Vietnamese authorities destroy homes in predominantly Catholic area

HO CHI MINH CITY, Vietnam — More than 100 homes — including a church-run home for disabled war veterans — were forcibly demolished by state officials in southern Vietnam.

Ucanews.com reported that people living in the dwellings, most of whom are Catholic, said they were given little or no warning about the demolitions in Loc Hu’ng near Ho Chi Minh City.

Among the destroyed buildings was a Redemptorist-owned house that was home to 18 war veterans who lost limbs in the Vietnam War. The veterans have no relatives and sell lottery tickets for a living.

Veterans said police forced them to immediately evacuate and take their belongings with them before demolition of the building began early Jan. 8. The veterans said no notice was given about the demolition; some did not even have time to take their prosthetic limbs and crutches with them.

A veteran said police promised to give them each $86 if they moved to police stations, but the former soldiers refused because they do not trust the police.

He said his fellow veterans went to the Redemptorists’ monastery for support, ucanews.com reported.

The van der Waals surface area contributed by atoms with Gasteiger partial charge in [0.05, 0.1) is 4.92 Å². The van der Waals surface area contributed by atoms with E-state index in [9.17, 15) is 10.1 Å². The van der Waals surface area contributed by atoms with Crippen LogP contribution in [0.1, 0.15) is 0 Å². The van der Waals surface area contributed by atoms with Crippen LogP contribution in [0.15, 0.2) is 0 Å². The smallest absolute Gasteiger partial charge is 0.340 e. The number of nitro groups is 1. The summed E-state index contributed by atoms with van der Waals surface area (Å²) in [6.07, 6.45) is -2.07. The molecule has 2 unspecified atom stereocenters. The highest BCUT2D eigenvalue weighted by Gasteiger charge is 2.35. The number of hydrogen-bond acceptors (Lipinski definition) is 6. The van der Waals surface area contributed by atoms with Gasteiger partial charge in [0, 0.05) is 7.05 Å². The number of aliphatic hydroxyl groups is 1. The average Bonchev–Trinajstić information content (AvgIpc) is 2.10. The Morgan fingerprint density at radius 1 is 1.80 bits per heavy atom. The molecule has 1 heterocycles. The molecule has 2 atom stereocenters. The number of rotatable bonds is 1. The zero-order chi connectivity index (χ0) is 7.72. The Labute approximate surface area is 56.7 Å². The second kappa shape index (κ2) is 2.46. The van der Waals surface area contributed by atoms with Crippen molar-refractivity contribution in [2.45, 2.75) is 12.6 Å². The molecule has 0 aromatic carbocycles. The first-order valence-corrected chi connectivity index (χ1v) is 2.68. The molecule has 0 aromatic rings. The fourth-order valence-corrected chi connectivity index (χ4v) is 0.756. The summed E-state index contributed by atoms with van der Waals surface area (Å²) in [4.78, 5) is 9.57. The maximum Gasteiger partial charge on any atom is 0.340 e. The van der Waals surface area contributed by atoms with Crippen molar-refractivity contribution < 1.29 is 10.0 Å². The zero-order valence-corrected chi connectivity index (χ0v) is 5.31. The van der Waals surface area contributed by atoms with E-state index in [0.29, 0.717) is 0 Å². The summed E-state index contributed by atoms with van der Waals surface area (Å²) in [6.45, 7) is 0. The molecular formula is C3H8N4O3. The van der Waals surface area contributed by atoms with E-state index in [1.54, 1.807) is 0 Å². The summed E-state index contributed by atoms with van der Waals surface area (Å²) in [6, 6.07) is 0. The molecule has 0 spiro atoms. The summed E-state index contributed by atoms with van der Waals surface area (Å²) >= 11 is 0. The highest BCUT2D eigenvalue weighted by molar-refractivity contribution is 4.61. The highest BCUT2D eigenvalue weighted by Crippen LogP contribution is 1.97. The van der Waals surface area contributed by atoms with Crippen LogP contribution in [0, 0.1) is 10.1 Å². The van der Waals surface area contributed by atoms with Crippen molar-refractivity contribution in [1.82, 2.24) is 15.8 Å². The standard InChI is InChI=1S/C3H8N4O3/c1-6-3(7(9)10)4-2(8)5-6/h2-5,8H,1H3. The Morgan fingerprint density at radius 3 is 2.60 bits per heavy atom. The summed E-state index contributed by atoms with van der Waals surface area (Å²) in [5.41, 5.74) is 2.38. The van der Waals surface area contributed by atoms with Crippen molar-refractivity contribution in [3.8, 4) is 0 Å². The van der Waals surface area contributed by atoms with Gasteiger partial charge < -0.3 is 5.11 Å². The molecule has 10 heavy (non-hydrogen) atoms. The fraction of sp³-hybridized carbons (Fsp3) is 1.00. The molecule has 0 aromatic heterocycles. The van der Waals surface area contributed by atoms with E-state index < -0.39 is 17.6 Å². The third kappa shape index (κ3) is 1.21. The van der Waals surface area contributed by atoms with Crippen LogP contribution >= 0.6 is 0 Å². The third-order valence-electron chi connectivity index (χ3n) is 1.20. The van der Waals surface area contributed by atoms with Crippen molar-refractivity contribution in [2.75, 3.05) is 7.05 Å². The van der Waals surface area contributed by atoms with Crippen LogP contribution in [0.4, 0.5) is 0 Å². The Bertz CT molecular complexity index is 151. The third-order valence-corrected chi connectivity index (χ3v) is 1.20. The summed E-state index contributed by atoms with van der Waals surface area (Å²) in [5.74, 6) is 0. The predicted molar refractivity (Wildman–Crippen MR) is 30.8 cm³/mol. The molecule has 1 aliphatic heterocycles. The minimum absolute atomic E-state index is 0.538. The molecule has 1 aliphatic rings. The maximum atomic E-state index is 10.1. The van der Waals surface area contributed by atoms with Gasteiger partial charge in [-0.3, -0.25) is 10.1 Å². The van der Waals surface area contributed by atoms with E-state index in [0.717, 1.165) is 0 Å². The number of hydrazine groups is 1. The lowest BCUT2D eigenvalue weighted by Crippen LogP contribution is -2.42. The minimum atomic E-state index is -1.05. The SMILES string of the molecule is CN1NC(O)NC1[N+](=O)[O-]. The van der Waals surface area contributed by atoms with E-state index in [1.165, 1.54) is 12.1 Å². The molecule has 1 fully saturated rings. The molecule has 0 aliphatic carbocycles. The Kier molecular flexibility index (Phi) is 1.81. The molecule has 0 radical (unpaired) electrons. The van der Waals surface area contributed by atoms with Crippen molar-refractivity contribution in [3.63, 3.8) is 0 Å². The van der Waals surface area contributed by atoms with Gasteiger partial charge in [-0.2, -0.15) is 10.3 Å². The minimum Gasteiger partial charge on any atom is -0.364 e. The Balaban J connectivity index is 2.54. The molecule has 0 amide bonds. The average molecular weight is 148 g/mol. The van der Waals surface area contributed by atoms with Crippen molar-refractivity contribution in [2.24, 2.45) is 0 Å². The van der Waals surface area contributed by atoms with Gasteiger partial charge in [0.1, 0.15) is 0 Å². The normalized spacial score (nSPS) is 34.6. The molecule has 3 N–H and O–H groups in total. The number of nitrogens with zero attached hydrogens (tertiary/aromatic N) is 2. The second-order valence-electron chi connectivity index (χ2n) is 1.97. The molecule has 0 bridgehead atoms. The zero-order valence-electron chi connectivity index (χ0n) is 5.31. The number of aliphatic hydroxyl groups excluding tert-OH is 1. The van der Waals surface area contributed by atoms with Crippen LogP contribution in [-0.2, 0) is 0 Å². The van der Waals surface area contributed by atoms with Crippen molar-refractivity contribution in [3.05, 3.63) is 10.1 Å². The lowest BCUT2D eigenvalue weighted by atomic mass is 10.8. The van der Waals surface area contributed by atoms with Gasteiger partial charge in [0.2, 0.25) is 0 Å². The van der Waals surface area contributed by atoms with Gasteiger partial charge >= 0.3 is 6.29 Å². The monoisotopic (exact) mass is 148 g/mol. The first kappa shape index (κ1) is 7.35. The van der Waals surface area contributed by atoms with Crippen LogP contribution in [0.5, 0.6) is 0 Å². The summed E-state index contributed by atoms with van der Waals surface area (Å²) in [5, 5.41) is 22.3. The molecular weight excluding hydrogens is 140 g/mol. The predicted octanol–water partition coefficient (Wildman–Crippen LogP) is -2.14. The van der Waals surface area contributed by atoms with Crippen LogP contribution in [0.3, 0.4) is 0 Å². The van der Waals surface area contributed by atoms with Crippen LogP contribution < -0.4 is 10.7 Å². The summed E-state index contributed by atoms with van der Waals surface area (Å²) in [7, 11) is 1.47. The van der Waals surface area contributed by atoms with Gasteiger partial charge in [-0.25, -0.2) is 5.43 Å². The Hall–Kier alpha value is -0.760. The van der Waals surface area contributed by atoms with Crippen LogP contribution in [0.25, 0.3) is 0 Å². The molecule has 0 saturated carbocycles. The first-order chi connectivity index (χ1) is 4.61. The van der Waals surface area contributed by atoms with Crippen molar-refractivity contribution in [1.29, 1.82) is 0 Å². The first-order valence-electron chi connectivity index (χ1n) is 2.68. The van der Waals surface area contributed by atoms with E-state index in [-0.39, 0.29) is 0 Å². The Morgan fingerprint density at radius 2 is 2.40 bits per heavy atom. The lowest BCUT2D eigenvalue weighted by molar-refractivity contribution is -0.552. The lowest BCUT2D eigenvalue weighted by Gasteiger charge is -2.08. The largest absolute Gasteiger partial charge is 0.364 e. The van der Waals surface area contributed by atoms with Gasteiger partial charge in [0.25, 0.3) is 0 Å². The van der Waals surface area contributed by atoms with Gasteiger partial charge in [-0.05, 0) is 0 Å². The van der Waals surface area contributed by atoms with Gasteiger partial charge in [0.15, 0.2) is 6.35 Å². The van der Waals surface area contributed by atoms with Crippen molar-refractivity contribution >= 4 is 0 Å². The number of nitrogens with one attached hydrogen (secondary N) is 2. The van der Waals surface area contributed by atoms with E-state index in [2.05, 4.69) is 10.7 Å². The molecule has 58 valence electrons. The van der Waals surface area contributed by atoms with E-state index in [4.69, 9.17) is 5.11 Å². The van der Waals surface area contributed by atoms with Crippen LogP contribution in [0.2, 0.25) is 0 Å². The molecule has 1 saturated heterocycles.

Authorities from Tan Binh district “completely knocked down 112 illegally built houses” on a plot of land on Jan. 4 and Jan. 8, the state-run Tuoi tre newspaper reported.

The publication quoted district officials who accused local people of illegally trading the land which the government said it has plans to use for building schools and public facilities.

Overseas media reports stated some 300 police took part in the operation, which included the use of bulldozers.

Redemptorist Father Anthony Le Ngoc Thanh, who leads a Vietnamese injured veterans program, called on people to offer temporary shelter to the homeless veterans.

Father Thanh said the house was built on a 220-square-meter plot, which the Redemptorists bought from a local family who had lived there for long time. He said the cost of the now demolished house was covered by benefactors at home and abroad.

Land owned by the Paris Foreign Mission Society since 1954 was also seized, reported AsiaNews, a Rome-based missionary news agency.

Authorities have said they would offer evicted householders financial support but not compensate for any damages and loss.

The seizing of church land and properties used by local Catholics by the communist government has been an ongoing issue in Vietnam.